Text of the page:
Antigo is one of the most productive agricultural soils in north central
Wisconsin. Many areas are used for growing corn, small grains, and
hay. In some places, potatoes or snap beans are important crops. Other
areas are used for pastureland or timber production. The map indicates
the region where areas of Antigo soil occur.
Antigo Silt Loam was first identified near the city of Antigo during the
Langlade County soil survey project, and was named after the nearby
city. This historical marker is located northeast of Antigo on Highway
52. Antigo Silt Loam was named the official State Soil of Wisconsin by
the State Legislature in 1983, a declaration reminding us of the impor-
tance of our soil resources. Antigo soil represents the more than 800
different types of soil in Wisconsin.
Antigo Silt Loam
Wisconsin State Soil
The United States Department of Agriculture (USDA) prohibits discrimination in its programs and activities on the basis of race, color, national origin, gender, religion, age, disability, political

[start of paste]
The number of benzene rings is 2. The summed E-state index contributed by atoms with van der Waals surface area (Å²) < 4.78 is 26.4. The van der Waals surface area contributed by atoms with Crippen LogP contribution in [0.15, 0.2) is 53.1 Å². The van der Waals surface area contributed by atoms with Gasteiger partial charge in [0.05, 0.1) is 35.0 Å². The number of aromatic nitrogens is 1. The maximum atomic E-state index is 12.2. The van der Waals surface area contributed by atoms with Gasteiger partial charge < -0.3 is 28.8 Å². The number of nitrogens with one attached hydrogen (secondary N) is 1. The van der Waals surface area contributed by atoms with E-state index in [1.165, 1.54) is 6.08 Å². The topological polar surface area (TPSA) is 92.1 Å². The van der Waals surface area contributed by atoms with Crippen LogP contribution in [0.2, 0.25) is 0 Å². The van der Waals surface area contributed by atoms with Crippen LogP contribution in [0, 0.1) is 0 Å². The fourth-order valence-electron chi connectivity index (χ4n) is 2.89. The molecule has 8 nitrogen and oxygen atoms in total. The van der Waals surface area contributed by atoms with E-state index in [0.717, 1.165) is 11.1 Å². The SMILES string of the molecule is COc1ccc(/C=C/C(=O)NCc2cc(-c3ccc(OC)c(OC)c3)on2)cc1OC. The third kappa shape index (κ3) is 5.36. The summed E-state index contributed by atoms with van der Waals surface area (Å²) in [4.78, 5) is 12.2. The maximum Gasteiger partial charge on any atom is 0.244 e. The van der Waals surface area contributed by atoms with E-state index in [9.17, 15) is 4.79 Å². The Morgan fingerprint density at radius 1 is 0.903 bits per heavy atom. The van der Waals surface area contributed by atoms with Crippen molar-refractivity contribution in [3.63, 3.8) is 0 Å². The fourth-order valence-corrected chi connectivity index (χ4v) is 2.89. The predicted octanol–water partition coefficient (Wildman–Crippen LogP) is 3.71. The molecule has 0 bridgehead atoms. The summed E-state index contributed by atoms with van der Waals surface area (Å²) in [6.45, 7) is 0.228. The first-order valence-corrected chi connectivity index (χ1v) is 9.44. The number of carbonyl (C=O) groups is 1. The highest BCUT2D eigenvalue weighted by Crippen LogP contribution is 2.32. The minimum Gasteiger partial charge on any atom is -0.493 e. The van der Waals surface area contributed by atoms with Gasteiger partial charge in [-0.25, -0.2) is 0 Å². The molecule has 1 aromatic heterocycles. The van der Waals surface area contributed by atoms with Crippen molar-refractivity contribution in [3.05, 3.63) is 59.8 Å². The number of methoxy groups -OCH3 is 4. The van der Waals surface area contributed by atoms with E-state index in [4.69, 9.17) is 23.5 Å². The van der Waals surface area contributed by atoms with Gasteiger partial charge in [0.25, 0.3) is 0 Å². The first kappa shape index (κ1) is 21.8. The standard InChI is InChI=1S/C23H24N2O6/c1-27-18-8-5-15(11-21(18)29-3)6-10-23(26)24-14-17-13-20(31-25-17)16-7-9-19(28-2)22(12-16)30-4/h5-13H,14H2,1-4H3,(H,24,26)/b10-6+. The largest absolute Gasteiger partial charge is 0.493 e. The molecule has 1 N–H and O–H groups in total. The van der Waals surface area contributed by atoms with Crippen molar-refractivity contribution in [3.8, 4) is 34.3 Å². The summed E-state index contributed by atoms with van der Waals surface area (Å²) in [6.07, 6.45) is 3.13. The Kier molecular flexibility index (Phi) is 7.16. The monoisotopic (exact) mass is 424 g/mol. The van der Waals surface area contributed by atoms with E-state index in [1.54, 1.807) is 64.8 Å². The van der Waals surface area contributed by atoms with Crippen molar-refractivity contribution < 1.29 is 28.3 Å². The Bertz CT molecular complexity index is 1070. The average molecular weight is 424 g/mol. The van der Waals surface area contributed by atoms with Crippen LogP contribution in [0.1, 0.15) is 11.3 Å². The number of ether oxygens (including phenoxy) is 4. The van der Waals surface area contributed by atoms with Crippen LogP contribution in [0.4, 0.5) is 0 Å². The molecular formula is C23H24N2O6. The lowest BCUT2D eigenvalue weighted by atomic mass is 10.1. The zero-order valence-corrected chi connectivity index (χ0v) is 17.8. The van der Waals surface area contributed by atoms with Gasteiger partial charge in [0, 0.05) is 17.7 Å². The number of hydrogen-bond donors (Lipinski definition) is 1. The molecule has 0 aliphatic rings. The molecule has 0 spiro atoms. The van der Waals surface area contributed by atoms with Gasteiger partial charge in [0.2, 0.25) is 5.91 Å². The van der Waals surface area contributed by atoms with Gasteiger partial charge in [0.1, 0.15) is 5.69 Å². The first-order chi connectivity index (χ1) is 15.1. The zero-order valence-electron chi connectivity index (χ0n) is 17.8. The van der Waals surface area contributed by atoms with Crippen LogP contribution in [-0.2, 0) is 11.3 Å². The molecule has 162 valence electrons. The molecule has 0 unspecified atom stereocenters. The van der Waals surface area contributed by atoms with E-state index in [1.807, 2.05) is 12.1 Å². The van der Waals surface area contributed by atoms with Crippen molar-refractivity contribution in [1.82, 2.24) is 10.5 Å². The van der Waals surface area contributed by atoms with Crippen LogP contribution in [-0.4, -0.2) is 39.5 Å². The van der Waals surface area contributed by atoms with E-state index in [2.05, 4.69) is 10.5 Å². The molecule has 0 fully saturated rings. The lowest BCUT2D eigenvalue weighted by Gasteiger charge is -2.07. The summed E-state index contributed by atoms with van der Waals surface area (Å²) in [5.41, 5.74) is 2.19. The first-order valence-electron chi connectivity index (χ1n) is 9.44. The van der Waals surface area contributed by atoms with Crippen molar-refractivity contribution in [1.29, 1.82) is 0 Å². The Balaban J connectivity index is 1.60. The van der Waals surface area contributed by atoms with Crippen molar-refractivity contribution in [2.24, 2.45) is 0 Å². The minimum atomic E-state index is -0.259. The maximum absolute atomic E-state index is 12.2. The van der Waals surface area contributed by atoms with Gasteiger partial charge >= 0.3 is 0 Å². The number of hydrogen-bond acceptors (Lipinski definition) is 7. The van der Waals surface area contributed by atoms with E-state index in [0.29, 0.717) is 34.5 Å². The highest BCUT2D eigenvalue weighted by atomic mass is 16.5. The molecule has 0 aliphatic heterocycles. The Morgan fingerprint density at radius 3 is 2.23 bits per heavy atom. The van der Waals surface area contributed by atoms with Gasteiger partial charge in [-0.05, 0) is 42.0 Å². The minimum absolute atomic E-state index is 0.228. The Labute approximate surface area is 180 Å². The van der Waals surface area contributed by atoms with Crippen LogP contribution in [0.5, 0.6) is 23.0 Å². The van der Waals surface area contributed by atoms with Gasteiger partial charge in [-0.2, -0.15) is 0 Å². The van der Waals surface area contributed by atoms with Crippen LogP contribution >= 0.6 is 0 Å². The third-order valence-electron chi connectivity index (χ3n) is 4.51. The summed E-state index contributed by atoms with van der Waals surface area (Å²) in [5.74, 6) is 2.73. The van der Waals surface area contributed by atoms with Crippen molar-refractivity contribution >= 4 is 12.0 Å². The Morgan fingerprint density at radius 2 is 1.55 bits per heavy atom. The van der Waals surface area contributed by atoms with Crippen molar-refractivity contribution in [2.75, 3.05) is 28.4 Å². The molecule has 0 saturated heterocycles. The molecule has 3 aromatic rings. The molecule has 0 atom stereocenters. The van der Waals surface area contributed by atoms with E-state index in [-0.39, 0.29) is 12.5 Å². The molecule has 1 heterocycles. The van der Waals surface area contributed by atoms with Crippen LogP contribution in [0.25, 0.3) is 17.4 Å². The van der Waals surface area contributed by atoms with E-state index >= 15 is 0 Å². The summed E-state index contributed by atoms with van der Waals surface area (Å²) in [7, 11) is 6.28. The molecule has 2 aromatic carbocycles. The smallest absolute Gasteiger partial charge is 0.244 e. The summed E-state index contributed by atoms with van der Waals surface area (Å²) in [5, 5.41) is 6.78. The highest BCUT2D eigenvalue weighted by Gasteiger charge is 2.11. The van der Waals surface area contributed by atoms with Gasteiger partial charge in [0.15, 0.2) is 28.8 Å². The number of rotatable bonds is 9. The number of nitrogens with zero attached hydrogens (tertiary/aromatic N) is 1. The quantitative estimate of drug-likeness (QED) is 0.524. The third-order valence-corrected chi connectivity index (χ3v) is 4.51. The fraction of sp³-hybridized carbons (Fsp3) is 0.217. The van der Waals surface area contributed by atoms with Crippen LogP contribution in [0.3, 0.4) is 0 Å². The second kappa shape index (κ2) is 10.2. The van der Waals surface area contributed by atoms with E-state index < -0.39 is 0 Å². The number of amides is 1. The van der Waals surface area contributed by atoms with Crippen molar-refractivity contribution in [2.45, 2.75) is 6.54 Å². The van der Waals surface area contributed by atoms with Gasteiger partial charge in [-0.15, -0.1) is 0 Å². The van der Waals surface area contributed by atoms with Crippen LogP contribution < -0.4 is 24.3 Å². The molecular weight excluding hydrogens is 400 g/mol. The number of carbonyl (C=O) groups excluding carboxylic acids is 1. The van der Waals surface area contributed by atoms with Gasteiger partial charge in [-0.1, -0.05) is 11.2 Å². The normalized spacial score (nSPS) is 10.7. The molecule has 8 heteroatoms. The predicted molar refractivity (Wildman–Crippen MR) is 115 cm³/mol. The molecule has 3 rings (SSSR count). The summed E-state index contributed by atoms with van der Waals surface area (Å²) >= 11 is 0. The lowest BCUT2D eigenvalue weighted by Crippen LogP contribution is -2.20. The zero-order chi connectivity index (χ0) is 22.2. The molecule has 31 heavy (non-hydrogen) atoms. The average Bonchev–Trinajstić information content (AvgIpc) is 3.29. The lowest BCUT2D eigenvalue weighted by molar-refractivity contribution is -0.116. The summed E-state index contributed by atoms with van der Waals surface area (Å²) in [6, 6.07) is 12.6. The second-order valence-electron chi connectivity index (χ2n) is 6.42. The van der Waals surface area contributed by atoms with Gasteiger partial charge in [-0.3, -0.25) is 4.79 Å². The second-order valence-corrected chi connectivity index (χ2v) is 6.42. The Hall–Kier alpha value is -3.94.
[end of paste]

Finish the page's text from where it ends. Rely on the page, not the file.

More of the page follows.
beliefs, sexual orientation, and marital or familial status. (Not all prohibited bases apply to all programs.) Persons with disabilities who require alternative means for communication of program
information (Braille, large print, audiotape, etc.) should contact the USDA’s TARGET Center at 202-720-2600 (voice and TDD).
To file a complaint of discrimination, write USDA, Director, Office of Civil Rights, Room 326W, Whitten Building, 14th and Independence Avenue, SW, Washington, DC, 20250-9410 or call 202-
720-5964 (voice or TDD). USDA is an equal opportunity provider and employer.
The Antigo Silt Loam logo was created by
Francis Hole, former UW Professor of Soil
Science. On the surface, three important
Antigo soil uses are depicted. Below the land
surface is an expanded scale representation
of the main soil layers or horizons.
For more information on soils:
USDA-Natural Resources Conservation Service: